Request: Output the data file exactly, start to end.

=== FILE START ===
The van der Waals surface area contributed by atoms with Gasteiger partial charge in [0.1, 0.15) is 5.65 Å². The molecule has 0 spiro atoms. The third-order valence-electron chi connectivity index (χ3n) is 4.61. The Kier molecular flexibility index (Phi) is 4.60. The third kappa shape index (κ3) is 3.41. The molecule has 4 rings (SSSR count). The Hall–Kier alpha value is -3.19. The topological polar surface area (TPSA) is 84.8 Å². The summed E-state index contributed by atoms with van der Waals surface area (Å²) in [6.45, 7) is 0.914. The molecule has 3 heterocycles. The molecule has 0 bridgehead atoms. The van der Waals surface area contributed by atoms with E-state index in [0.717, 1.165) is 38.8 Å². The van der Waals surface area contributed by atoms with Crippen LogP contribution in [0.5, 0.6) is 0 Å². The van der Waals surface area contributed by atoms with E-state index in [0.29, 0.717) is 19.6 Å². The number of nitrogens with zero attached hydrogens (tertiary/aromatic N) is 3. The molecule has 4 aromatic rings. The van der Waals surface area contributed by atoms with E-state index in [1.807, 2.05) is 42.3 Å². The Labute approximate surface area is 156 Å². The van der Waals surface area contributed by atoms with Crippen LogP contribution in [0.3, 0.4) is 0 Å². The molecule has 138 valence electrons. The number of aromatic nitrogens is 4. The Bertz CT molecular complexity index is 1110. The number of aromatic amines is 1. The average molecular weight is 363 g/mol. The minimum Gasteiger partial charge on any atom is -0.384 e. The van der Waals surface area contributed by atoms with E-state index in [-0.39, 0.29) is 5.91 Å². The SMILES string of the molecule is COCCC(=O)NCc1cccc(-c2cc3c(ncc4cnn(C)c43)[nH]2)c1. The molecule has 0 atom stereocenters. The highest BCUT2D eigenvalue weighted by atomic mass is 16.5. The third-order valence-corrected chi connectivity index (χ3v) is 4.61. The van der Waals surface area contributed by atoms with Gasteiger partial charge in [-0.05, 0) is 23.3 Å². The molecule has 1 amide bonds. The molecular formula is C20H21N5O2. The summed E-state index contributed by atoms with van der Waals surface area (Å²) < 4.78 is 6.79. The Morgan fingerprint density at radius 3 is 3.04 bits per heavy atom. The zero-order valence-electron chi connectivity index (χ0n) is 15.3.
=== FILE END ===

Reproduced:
The van der Waals surface area contributed by atoms with Gasteiger partial charge in [0.1, 0.15) is 5.65 Å². The molecule has 0 spiro atoms. The third-order valence-electron chi connectivity index (χ3n) is 4.61. The Kier molecular flexibility index (Phi) is 4.60. The third kappa shape index (κ3) is 3.41. The molecule has 4 rings (SSSR count). The Hall–Kier alpha value is -3.19. The topological polar surface area (TPSA) is 84.8 Å². The summed E-state index contributed by atoms with van der Waals surface area (Å²) in [6.45, 7) is 0.914. The molecule has 3 heterocycles. The molecule has 0 bridgehead atoms. The van der Waals surface area contributed by atoms with E-state index in [0.717, 1.165) is 38.8 Å². The van der Waals surface area contributed by atoms with Crippen LogP contribution in [0.5, 0.6) is 0 Å². The van der Waals surface area contributed by atoms with E-state index in [0.29, 0.717) is 19.6 Å². The number of nitrogens with zero attached hydrogens (tertiary/aromatic N) is 3. The molecule has 4 aromatic rings. The van der Waals surface area contributed by atoms with E-state index in [1.807, 2.05) is 42.3 Å². The Labute approximate surface area is 156 Å². The van der Waals surface area contributed by atoms with Crippen LogP contribution in [0.3, 0.4) is 0 Å². The molecule has 138 valence electrons. The number of aromatic nitrogens is 4. The Bertz CT molecular complexity index is 1110. The number of aromatic amines is 1. The average molecular weight is 363 g/mol. The minimum Gasteiger partial charge on any atom is -0.384 e. The van der Waals surface area contributed by atoms with E-state index in [-0.39, 0.29) is 5.91 Å². The SMILES string of the molecule is COCCC(=O)NCc1cccc(-c2cc3c(ncc4cnn(C)c43)[nH]2)c1. The molecule has 0 atom stereocenters. The highest BCUT2D eigenvalue weighted by atomic mass is 16.5. The third-order valence-corrected chi connectivity index (χ3v) is 4.61. The van der Waals surface area contributed by atoms with Gasteiger partial charge in [-0.05, 0) is 23.3 Å². The molecule has 1 amide bonds. The molecular formula is C20H21N5O2. The summed E-state index contributed by atoms with van der Waals surface area (Å²) < 4.78 is 6.79. The Morgan fingerprint density at radius 3 is 3.04 bits per heavy atom. The zero-order valence-electron chi connectivity index (χ0n) is 15.3.